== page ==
Gruyère is the cheese most commonly found in fondue, but really any Swiss cheese will do, especially in combination.
Can I use regular Swiss cheese instead of Gruyere? With mellow flavor and meltability, these are all interchangeable with Gruyere. Basic grocery store Swiss cheese is another potential substitute. Technically, a knockoff of Alpine Emmentaler, American Swiss is made with pasteurized cow’s milk and has smaller “eyes” and milder flavor.
What cheese is a good substitute for Gruyere? You can substitute Emmental, Jarlsberg, or Raclette cheese for Gruyère in quiche. Any of these Swiss cheeses will be ideal, as they give off very similar flavor profiles to Gruyère. It will also depend on the quiche recipe that you’re trying to follow.
What is the difference between Gruyere and Swiss cheese? Gruyère is a firm yellow Swiss cheese. It is named after the town of Gruyères in Switzerland. Gruyère is generally aged for six months or longer and is made from whole cow’s milk. It features very few small eyes (or holes), an unusual characteristic for Swiss cheese.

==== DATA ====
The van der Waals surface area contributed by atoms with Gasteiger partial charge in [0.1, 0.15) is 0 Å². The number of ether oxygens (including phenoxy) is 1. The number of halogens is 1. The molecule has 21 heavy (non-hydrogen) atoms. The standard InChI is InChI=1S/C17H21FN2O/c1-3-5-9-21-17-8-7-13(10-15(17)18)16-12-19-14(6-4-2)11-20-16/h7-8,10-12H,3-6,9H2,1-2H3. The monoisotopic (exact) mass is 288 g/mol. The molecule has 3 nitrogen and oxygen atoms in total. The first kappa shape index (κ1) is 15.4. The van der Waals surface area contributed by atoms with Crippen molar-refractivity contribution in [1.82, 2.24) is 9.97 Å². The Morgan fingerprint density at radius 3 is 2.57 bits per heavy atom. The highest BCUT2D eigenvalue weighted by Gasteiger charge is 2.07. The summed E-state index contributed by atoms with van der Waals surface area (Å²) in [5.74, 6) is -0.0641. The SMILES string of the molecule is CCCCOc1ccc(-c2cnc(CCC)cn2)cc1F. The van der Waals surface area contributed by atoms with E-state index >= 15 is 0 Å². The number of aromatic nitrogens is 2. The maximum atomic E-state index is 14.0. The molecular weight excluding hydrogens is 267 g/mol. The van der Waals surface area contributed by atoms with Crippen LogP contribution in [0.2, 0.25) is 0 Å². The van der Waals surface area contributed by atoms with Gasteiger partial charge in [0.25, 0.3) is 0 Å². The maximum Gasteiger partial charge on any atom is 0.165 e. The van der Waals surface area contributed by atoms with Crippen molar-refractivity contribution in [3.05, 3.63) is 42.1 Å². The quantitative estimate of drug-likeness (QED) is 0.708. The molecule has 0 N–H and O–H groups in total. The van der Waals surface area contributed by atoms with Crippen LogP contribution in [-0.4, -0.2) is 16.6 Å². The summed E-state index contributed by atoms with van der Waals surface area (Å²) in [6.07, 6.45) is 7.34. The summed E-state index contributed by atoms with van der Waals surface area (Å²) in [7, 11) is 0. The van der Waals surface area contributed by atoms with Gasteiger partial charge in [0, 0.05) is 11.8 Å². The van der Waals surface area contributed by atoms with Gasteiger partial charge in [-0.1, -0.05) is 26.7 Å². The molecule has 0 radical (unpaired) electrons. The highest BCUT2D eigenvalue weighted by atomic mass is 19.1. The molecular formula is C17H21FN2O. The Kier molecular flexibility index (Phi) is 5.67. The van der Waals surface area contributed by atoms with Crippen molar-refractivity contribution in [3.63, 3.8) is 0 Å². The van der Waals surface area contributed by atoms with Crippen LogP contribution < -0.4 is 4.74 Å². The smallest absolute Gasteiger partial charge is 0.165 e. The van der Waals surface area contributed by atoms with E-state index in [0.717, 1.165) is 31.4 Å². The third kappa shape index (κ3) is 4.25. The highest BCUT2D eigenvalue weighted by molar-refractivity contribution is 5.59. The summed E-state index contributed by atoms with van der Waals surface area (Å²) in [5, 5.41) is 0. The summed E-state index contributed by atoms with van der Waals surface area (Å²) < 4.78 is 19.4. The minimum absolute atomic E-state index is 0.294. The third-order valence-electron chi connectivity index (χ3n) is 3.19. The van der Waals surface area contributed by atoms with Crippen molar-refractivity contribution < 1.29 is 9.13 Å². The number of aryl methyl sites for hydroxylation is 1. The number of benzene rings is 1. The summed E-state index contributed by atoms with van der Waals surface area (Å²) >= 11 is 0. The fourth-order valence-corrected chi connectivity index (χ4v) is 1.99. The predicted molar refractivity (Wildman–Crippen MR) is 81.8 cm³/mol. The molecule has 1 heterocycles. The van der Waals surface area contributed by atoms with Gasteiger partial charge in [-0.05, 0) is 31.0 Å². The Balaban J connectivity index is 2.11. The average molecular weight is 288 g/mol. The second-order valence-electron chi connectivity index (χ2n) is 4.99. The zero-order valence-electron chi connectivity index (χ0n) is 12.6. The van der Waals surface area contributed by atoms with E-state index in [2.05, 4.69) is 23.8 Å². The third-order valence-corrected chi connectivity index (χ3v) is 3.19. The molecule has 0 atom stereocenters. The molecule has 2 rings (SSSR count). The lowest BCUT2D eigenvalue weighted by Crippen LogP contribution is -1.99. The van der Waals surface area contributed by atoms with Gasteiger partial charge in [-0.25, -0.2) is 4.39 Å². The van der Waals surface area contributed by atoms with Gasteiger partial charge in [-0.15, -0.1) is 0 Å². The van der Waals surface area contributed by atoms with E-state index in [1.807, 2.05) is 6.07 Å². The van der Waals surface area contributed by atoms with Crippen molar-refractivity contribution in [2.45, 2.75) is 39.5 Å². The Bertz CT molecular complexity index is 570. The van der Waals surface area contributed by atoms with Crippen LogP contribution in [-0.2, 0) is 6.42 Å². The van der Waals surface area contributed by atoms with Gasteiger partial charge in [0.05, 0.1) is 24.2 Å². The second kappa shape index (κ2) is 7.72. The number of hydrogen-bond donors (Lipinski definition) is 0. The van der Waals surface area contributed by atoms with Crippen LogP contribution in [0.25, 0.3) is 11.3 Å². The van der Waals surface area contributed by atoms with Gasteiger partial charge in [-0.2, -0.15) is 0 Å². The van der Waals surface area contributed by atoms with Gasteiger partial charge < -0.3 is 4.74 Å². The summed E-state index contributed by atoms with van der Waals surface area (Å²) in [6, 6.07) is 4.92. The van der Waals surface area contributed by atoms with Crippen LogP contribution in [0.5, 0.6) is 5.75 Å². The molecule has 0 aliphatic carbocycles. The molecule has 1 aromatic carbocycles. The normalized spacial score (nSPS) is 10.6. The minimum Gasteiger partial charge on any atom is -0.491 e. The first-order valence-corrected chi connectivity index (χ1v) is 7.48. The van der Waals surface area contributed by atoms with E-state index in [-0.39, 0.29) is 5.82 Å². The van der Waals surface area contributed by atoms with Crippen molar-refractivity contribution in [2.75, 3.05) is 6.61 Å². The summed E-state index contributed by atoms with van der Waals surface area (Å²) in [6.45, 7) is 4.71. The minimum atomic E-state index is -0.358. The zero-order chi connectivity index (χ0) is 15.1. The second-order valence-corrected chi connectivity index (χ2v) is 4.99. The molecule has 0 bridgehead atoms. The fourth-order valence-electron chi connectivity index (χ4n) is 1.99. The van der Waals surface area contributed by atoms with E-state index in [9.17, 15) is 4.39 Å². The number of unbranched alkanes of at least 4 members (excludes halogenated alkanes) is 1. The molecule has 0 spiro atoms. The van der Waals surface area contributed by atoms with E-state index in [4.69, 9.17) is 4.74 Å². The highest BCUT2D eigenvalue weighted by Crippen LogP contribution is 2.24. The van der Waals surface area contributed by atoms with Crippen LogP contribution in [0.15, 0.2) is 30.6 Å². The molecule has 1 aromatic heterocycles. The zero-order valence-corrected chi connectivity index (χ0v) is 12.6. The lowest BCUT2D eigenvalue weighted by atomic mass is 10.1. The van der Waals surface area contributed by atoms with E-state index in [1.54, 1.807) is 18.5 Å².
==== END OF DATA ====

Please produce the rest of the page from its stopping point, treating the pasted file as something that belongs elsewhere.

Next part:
Does Swiss cheese taste like Gruyere? Swiss and Gruyere cheeses both have a mild, nutty and slightly sweet flavor that becomes more intense with age. In general, Gruyere has a stronger flavor than Swiss, but this difference might be mitigated by age differences. American Swiss cheese is typically less flavorful than Emmental.
Is Swiss cheese gruyere cheese? Gruyère is classified as a Swiss-type or Alpine cheese, and is sweet but slightly salty, with a flavor that varies widely with age. It is often described as creamy and nutty when young, becoming more assertive, earthy, and complex as it matures.